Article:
Eddie Woo, founder of Wootube
The influence of social media is getting increasingly difficult to ignore. So tricky, in fact, that an entirely new subset of cyber-entrepreneurs has emerged in the past decade or so: influencers. The title itself might feel flimsy; after all, aren’t we all mutually influencing each other just by living and engaging with the world around us? As true as this sentiment is, the fact remains that some people have a little more pull than others.
However, the good news is that influencers don’t have to be relegated to the banality of consumer culture. In reality, nearly every sector of society has seen their group of influential people crop up and propel their respective industries forward. Education is no exception, and in the age of online certificate courses, they have been warmly welcomed.
Today, we’re going to introduce five of Australia’s leading influencers in education. Read on to learn about the lives and ideas of these fascinating leaders in Australian education.
Eddie Woo, founder of Wootube
Camperdown native Eddie Woo has made a splash with his maths channel on YouTube, aptly titled Wootube, where he boasts more than 300,000 subscribers and over 16 total million views. However, it’s not just Woo’s engaging and graspable daily maths lessons that have won his followers over. He also has no plans to monetise his channel, driven by his core mission to help stumped students from all over the globe. “I have a salary. I have a job. It would be a real step backwards for me to say, ‘I’m just going to do videos full-time’,” he says. Perhaps it’s Woo’s down-to-earth approach that strikes such a chord with students worldwide and should serve as an inspiration to pursue a study certificate course online, where.
Dr. Inger Mewburn, research fellow and blog editor
Only a handful of people around the world can understand the unique woes that come along with the PhD dissertation process or any certificate courses for that matter. Dr. Inger Mewburn, Director of Researcher Development at the Australian National University, has risen to answer these calls by actively engaging with many of her 46,000 Twitter followers in the hashtag #phdchat.
She is also the editor of the famously popular blog known as The Thesis Whisperer, where frazzled PhD candidates come to her with any and every question-related to completing a dissertation. The Thesis Whisperer has not gone unnoticed, either; it boasts a total of 100,000 followers across four social media channels and has had over nine million page visits since its humble beginning more than ten years ago. If you have dreams of getting your PhD but aren’t sure where to begin, consider an online certificate course to kickstart your educational career.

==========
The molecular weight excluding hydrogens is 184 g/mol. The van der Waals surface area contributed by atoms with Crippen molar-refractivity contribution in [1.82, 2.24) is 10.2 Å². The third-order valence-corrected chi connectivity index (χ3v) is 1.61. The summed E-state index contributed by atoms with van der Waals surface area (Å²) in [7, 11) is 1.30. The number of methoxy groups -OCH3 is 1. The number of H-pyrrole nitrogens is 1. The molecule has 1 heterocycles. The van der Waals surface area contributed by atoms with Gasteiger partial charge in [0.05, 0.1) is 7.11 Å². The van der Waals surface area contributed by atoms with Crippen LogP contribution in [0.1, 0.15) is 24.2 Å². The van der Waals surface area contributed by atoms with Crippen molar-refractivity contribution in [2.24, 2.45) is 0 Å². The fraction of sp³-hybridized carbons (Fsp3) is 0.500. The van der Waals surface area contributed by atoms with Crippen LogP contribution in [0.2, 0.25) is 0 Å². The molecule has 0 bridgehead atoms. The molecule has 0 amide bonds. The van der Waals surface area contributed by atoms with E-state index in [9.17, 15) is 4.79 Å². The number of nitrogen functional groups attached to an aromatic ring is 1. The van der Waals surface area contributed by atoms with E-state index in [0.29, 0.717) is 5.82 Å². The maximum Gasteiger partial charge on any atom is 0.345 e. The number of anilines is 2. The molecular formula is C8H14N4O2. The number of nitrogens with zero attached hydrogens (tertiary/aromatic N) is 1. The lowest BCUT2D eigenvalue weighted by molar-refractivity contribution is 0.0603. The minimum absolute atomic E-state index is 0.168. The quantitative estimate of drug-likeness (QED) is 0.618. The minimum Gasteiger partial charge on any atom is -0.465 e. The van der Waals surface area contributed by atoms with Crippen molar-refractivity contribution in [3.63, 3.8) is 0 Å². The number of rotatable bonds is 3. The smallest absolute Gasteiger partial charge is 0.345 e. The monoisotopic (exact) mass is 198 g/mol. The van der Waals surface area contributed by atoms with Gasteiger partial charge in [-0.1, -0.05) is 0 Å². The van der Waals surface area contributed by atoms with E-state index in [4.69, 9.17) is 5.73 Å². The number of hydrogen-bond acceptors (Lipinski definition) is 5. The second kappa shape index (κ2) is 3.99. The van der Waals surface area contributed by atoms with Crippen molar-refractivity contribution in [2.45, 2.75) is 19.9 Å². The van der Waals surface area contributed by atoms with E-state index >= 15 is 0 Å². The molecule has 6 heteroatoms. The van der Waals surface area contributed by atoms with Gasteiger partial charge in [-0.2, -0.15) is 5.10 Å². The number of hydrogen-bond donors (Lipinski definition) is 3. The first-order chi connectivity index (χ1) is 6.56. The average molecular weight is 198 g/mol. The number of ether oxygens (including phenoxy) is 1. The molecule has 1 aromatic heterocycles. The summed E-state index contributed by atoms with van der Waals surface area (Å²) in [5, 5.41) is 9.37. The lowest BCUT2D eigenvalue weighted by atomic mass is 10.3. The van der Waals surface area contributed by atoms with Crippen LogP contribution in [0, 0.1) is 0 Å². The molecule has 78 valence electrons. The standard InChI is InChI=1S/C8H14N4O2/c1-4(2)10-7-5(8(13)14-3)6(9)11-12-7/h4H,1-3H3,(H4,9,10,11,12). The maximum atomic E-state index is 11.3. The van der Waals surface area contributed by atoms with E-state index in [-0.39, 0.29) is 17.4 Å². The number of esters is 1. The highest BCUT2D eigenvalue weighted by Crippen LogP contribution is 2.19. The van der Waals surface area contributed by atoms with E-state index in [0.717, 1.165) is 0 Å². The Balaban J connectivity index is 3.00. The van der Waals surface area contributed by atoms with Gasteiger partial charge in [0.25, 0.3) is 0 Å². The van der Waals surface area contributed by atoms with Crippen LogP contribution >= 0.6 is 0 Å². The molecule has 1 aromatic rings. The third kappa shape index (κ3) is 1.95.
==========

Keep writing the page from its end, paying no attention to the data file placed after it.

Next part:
Sarah Lanser, Year 4 Teacher at Epping Public School
Of course, education influencers have also made their homes quite comfortably on the eye-popping Instagram. 25-year-old Sarah Lanser of Canberra is no exception, either. With nearly 25,000 Instagram followers on her popular teaching page, @teacherishappy, Ms. Lanser is making waves with fellow millennials thanks to her gorgeous, candy-coloured classrooms.
While she claims that she’d decorate her rooms like this no matter how many people saw them, she finds that Instagram is a great way to share classroom decoration and motivation ideas. Social media platforms are excellent places for teachers to exchange thoughts and learn from each other. These platforms are also unique for connecting with other students who are enrolled in a study certificate course online, as you can share your experiences and help answer any questions you might have.
Mark Scott, head of the New South Wales Education Department
If you’ve just enrolled in a study certificate course online and are unsure of how they’ll contribute to your future, you might be inspired by this next influencer. Although Scott spent many years as a television broadcaster, he’s no stranger to the education world.
Not only does he hold a Masters in Public Administration from Harvard, but he was also a former senior adviser to education minister Terry Metherell and worked for the NSW Greiner government as chief of staff to Education Minister Virginia Chadwick. His individualised, data-driven approach to education seeks to diagnose learning problems early on so that tailored learning plans can be prescribed as soon as possible.
Dr. Colin Jones, senior lecturer at the University of Tasmania, School of Management
Dr. Jones is unique among many modern-day educators. While teachers from every era have long been aware of the potential benefits of using popular youth media to spread their philosophies, Dr. Jones is walking the walk. If nothing else, let his Twitter bio give you an insight into his intriguing mind: “Reformed failure practising the art of perpetual failure so that I might one day succeed.” He’s expanded on his educational philosophies on his popular education blog, Teaching Entrepreneurship. His influence is helping to shape the ever-evolving ideals that govern education, and often spurs young people to learn new skills online that could help propel them in their career.